Halo: Reach Game Poster Image

Halo: Reach



Conclusion to violent sci-fi shooter for older teens only.
Parents recommendPopular with kids

What parents need to know

Positive messages

Like other games in the Halo franchise, this one is about mankind’s war against an alien species bent on human genocide. Our fight, as presented in the narrative, is unquestionably just and noble, but glorified violence is the game’s reason for being.

Positive role models

Our hero and his or her (players can select gender) comrades-in-arms are clearly moral men and women fighting to save humanity. Many of them give their lives in defense of others. That said, they are graduates of the Spartan program, which, according to Halo lore, grooms children from a young age to be violent, obedient super-soldiers. Their skill in dealing death -- and the pleasure they occasionally take in employing it -- shows in their every action.

Ease of play

As with all Halo games, Reach is almost brilliantly accessible. The controls are so tight and intuitive that players of almost all skill and experience levels can feel comfortable with them quickly. However, it’s also the most challenging game in the series. Even on easier difficulties many players will encounter enemies that tax their abilities.


Players use automatic rifles, plasma cannons, rocket launchers, energy swords, grenades and more to fight off intimidating aliens in the story mode and armour-clad humans in multiplayer. Blue, purple, and green blood gushes out of aliens when shot, red blood smears the ground and walls when humans fall to the ground. Advanced ragdoll physics can lead to some unexpectedly graphic scenes -- we witnessed our avatar go flying from a grenade blast and smash his head heavily against a wall, leaving a big, bloody stain.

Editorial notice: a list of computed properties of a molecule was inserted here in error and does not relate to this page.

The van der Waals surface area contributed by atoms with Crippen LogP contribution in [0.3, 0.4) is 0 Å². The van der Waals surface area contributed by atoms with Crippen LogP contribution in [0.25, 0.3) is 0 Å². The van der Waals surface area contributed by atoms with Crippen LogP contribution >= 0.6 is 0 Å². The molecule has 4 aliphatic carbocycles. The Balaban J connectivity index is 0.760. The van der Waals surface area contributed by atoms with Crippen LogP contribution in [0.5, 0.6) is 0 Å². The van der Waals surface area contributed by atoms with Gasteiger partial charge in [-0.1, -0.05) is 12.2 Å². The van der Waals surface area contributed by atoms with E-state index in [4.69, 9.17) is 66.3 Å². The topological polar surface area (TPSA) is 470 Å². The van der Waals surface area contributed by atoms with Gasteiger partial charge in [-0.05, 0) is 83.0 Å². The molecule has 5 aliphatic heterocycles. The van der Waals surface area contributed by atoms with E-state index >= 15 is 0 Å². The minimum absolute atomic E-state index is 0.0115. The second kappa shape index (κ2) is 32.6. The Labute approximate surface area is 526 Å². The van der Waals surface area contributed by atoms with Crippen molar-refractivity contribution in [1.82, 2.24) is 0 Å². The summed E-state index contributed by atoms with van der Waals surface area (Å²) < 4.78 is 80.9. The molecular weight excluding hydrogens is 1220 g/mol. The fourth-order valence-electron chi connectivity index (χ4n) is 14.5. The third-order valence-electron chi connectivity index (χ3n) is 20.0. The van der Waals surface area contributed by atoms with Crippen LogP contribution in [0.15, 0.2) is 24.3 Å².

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Drinking, drugs, & smoking
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Parents Need to Know

Parents need to know that Halo: Reach is a sci-fi-themed first-person shooter. Unlike other popular first-person shooters that strive for hyper-realistic action, the violence depicted in this game is more fantastical; player aggression is directed at exotic looking aliens that bleed blue, purple, and green. Note, though, that online play sees human avatars fighting other human avatars, and that our characters leave bloody red patches on the ground and walls when shot. Also, online play supports non-moderated voice communication, leaving the door open for players to share personal information and be exposed to inappropriate or offensive language and ideas.

What's it about?